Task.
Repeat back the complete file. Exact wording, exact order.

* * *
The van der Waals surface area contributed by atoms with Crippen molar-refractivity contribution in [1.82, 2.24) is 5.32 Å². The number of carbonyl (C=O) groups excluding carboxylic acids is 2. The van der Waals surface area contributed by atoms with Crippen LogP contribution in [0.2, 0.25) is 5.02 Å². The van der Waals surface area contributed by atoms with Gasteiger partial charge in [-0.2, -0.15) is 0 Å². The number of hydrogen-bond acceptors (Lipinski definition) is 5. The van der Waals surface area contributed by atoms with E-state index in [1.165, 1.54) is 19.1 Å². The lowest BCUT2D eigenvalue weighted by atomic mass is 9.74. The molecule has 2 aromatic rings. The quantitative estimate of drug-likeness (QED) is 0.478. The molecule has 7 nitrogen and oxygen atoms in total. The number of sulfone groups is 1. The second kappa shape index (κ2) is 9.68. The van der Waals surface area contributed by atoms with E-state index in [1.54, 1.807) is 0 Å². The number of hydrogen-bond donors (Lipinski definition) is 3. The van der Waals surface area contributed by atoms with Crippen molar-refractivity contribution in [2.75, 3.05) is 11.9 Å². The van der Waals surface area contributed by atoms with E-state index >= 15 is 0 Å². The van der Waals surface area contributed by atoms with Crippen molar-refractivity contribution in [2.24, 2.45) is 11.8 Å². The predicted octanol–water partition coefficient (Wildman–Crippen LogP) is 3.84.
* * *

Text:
The van der Waals surface area contributed by atoms with Crippen molar-refractivity contribution in [1.82, 2.24) is 5.32 Å². The number of carbonyl (C=O) groups excluding carboxylic acids is 2. The van der Waals surface area contributed by atoms with Crippen LogP contribution in [0.2, 0.25) is 5.02 Å². The van der Waals surface area contributed by atoms with Gasteiger partial charge in [-0.2, -0.15) is 0 Å². The number of hydrogen-bond acceptors (Lipinski definition) is 5. The van der Waals surface area contributed by atoms with E-state index in [1.165, 1.54) is 19.1 Å². The lowest BCUT2D eigenvalue weighted by atomic mass is 9.74. The molecule has 2 aromatic rings. The quantitative estimate of drug-likeness (QED) is 0.478. The molecule has 7 nitrogen and oxygen atoms in total. The number of sulfone groups is 1. The second kappa shape index (κ2) is 9.68. The van der Waals surface area contributed by atoms with E-state index in [1.54, 1.807) is 0 Å². The number of hydrogen-bond donors (Lipinski definition) is 3. The van der Waals surface area contributed by atoms with Crippen molar-refractivity contribution in [2.75, 3.05) is 11.9 Å². The van der Waals surface area contributed by atoms with E-state index >= 15 is 0 Å². The van der Waals surface area contributed by atoms with Crippen molar-refractivity contribution in [2.24, 2.45) is 11.8 Å². The predicted octanol–water partition coefficient (Wildman–Crippen LogP) is 3.84.